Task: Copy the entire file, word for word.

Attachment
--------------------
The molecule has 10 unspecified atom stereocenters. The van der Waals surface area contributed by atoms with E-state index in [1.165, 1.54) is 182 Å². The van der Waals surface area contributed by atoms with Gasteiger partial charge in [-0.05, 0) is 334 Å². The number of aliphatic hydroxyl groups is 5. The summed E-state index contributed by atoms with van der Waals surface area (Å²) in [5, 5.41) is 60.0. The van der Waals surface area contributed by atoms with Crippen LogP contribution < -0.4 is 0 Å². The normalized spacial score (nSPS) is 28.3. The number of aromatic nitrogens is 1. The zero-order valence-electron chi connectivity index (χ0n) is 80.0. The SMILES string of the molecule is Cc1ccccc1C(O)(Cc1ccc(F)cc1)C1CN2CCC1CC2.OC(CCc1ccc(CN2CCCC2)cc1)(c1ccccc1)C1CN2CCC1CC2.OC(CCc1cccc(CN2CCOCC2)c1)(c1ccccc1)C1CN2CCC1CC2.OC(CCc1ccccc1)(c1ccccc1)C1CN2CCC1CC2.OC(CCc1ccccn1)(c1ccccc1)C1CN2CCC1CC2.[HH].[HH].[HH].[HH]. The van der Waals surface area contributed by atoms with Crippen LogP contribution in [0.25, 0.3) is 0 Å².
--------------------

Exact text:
The molecule has 10 unspecified atom stereocenters. The van der Waals surface area contributed by atoms with E-state index in [1.165, 1.54) is 182 Å². The van der Waals surface area contributed by atoms with Gasteiger partial charge in [-0.05, 0) is 334 Å². The number of aliphatic hydroxyl groups is 5. The summed E-state index contributed by atoms with van der Waals surface area (Å²) in [5, 5.41) is 60.0. The van der Waals surface area contributed by atoms with Crippen LogP contribution < -0.4 is 0 Å². The normalized spacial score (nSPS) is 28.3. The number of aromatic nitrogens is 1. The zero-order valence-electron chi connectivity index (χ0n) is 80.0. The SMILES string of the molecule is Cc1ccccc1C(O)(Cc1ccc(F)cc1)C1CN2CCC1CC2.OC(CCc1ccc(CN2CCCC2)cc1)(c1ccccc1)C1CN2CCC1CC2.OC(CCc1cccc(CN2CCOCC2)c1)(c1ccccc1)C1CN2CCC1CC2.OC(CCc1ccccc1)(c1ccccc1)C1CN2CCC1CC2.OC(CCc1ccccn1)(c1ccccc1)C1CN2CCC1CC2.[HH].[HH].[HH].[HH]. The van der Waals surface area contributed by atoms with Crippen LogP contribution in [0.25, 0.3) is 0 Å².